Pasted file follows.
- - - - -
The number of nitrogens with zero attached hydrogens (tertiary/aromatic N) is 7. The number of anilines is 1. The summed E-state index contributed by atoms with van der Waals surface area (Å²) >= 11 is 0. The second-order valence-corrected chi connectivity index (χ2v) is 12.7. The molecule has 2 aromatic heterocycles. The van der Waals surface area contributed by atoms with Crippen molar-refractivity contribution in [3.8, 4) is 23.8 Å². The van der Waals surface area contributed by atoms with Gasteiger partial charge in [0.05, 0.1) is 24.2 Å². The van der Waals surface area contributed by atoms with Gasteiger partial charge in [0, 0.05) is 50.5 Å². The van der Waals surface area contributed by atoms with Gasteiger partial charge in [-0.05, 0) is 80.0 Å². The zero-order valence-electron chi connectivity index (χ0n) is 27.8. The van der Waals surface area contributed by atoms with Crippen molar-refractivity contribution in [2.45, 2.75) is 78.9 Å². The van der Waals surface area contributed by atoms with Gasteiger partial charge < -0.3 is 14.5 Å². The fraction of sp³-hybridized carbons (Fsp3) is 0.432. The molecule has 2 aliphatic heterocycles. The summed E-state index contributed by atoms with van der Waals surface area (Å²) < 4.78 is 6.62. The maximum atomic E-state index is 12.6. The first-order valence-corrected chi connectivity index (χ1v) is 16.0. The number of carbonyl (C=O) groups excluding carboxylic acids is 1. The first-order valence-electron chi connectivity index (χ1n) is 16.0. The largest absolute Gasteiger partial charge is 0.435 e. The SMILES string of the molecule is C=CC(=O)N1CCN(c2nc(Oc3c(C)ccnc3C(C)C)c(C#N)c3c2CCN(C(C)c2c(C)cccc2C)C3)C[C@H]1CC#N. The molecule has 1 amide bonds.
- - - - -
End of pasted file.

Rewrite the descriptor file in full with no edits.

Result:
The number of nitrogens with zero attached hydrogens (tertiary/aromatic N) is 7. The number of anilines is 1. The summed E-state index contributed by atoms with van der Waals surface area (Å²) >= 11 is 0. The second-order valence-corrected chi connectivity index (χ2v) is 12.7. The molecule has 2 aromatic heterocycles. The van der Waals surface area contributed by atoms with Crippen molar-refractivity contribution in [3.8, 4) is 23.8 Å². The van der Waals surface area contributed by atoms with Gasteiger partial charge in [0.05, 0.1) is 24.2 Å². The van der Waals surface area contributed by atoms with Gasteiger partial charge in [0, 0.05) is 50.5 Å². The van der Waals surface area contributed by atoms with Gasteiger partial charge in [-0.05, 0) is 80.0 Å². The zero-order valence-electron chi connectivity index (χ0n) is 27.8. The van der Waals surface area contributed by atoms with Crippen molar-refractivity contribution in [2.45, 2.75) is 78.9 Å². The van der Waals surface area contributed by atoms with Gasteiger partial charge < -0.3 is 14.5 Å². The fraction of sp³-hybridized carbons (Fsp3) is 0.432. The molecule has 2 aliphatic heterocycles. The summed E-state index contributed by atoms with van der Waals surface area (Å²) < 4.78 is 6.62. The maximum atomic E-state index is 12.6. The first-order valence-corrected chi connectivity index (χ1v) is 16.0. The number of carbonyl (C=O) groups excluding carboxylic acids is 1. The first-order valence-electron chi connectivity index (χ1n) is 16.0. The largest absolute Gasteiger partial charge is 0.435 e. The SMILES string of the molecule is C=CC(=O)N1CCN(c2nc(Oc3c(C)ccnc3C(C)C)c(C#N)c3c2CCN(C(C)c2c(C)cccc2C)C3)C[C@H]1CC#N. The molecule has 1 amide bonds.